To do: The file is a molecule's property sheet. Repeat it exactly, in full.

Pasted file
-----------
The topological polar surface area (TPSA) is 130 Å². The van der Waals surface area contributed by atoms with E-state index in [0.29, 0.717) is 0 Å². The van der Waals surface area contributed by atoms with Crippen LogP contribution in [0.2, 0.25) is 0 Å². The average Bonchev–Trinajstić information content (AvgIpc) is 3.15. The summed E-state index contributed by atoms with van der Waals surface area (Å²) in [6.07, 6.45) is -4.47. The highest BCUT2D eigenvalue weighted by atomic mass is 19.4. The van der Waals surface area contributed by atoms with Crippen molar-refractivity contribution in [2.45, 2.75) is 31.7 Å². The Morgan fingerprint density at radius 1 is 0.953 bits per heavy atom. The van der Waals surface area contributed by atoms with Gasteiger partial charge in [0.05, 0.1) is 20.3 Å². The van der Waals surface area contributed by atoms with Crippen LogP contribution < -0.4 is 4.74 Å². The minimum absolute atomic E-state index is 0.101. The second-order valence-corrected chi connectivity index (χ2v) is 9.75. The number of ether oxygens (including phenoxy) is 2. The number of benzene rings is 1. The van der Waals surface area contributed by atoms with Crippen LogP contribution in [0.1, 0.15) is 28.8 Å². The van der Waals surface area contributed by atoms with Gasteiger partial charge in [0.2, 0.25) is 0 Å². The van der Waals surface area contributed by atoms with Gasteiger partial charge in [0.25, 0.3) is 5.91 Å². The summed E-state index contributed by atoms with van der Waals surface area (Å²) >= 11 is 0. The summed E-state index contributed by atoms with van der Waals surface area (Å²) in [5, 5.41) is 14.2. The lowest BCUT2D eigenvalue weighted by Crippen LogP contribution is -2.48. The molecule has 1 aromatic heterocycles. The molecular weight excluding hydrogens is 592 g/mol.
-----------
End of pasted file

The topological polar surface area (TPSA) is 130 Å². The van der Waals surface area contributed by atoms with E-state index in [0.29, 0.717) is 0 Å². The van der Waals surface area contributed by atoms with Crippen LogP contribution in [0.2, 0.25) is 0 Å². The average Bonchev–Trinajstić information content (AvgIpc) is 3.15. The summed E-state index contributed by atoms with van der Waals surface area (Å²) in [6.07, 6.45) is -4.47. The highest BCUT2D eigenvalue weighted by atomic mass is 19.4. The van der Waals surface area contributed by atoms with Crippen molar-refractivity contribution in [2.45, 2.75) is 31.7 Å². The Morgan fingerprint density at radius 1 is 0.953 bits per heavy atom. The van der Waals surface area contributed by atoms with Gasteiger partial charge in [0.05, 0.1) is 20.3 Å². The van der Waals surface area contributed by atoms with Crippen LogP contribution < -0.4 is 4.74 Å². The minimum absolute atomic E-state index is 0.101. The second-order valence-corrected chi connectivity index (χ2v) is 9.75. The number of ether oxygens (including phenoxy) is 2. The number of benzene rings is 1. The van der Waals surface area contributed by atoms with Crippen LogP contribution in [0.1, 0.15) is 28.8 Å². The van der Waals surface area contributed by atoms with Gasteiger partial charge in [0.2, 0.25) is 0 Å². The van der Waals surface area contributed by atoms with Gasteiger partial charge in [0.25, 0.3) is 5.91 Å². The summed E-state index contributed by atoms with van der Waals surface area (Å²) >= 11 is 0. The summed E-state index contributed by atoms with van der Waals surface area (Å²) in [5, 5.41) is 14.2. The lowest BCUT2D eigenvalue weighted by Crippen LogP contribution is -2.48. The molecule has 1 aromatic heterocycles. The molecular weight excluding hydrogens is 592 g/mol.